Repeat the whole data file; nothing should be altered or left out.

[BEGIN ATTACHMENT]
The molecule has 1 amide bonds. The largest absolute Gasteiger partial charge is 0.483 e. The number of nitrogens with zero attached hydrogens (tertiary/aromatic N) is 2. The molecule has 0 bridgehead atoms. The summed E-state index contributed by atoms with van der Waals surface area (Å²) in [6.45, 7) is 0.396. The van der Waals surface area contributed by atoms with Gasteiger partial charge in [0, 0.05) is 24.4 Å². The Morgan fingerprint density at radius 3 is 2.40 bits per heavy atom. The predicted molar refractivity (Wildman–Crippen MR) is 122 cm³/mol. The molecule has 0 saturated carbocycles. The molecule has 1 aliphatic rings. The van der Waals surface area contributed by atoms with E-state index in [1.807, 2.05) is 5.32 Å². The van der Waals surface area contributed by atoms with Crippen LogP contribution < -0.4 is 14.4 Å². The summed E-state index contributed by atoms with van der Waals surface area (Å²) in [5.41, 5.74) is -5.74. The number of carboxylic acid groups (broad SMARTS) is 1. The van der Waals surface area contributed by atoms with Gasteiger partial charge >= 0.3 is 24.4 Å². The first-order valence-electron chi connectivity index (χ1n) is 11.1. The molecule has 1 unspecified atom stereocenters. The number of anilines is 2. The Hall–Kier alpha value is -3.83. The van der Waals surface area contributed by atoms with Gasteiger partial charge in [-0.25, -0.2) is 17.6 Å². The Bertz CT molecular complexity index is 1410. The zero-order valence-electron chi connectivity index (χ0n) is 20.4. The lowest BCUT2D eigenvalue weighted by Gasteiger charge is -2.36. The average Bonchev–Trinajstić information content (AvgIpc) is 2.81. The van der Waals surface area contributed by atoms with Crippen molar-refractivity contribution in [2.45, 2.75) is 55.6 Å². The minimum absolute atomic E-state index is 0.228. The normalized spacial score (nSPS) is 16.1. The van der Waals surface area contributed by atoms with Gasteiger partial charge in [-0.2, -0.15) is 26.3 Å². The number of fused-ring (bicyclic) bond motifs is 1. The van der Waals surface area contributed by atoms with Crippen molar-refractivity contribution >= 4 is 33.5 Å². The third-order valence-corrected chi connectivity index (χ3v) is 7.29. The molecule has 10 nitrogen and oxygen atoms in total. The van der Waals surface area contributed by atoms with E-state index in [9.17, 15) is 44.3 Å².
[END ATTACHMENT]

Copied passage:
The molecule has 1 amide bonds. The largest absolute Gasteiger partial charge is 0.483 e. The number of nitrogens with zero attached hydrogens (tertiary/aromatic N) is 2. The molecule has 0 bridgehead atoms. The summed E-state index contributed by atoms with van der Waals surface area (Å²) in [6.45, 7) is 0.396. The van der Waals surface area contributed by atoms with Gasteiger partial charge in [0, 0.05) is 24.4 Å². The Morgan fingerprint density at radius 3 is 2.40 bits per heavy atom. The predicted molar refractivity (Wildman–Crippen MR) is 122 cm³/mol. The molecule has 0 saturated carbocycles. The molecule has 1 aliphatic rings. The van der Waals surface area contributed by atoms with E-state index in [1.807, 2.05) is 5.32 Å². The van der Waals surface area contributed by atoms with Crippen LogP contribution < -0.4 is 14.4 Å². The summed E-state index contributed by atoms with van der Waals surface area (Å²) in [5.41, 5.74) is -5.74. The number of carboxylic acid groups (broad SMARTS) is 1. The van der Waals surface area contributed by atoms with Gasteiger partial charge >= 0.3 is 24.4 Å². The first-order valence-electron chi connectivity index (χ1n) is 11.1. The molecule has 1 unspecified atom stereocenters. The number of anilines is 2. The Hall–Kier alpha value is -3.83. The van der Waals surface area contributed by atoms with Gasteiger partial charge in [-0.25, -0.2) is 17.6 Å². The Bertz CT molecular complexity index is 1410. The zero-order valence-electron chi connectivity index (χ0n) is 20.4. The lowest BCUT2D eigenvalue weighted by Gasteiger charge is -2.36. The average Bonchev–Trinajstić information content (AvgIpc) is 2.81. The van der Waals surface area contributed by atoms with Crippen molar-refractivity contribution in [2.45, 2.75) is 55.6 Å². The minimum absolute atomic E-state index is 0.228. The normalized spacial score (nSPS) is 16.1. The van der Waals surface area contributed by atoms with Gasteiger partial charge in [-0.2, -0.15) is 26.3 Å². The number of fused-ring (bicyclic) bond motifs is 1. The van der Waals surface area contributed by atoms with Crippen molar-refractivity contribution >= 4 is 33.5 Å². The third-order valence-corrected chi connectivity index (χ3v) is 7.29. The molecule has 10 nitrogen and oxygen atoms in total. The van der Waals surface area contributed by atoms with E-state index in [9.17, 15) is 44.3 Å².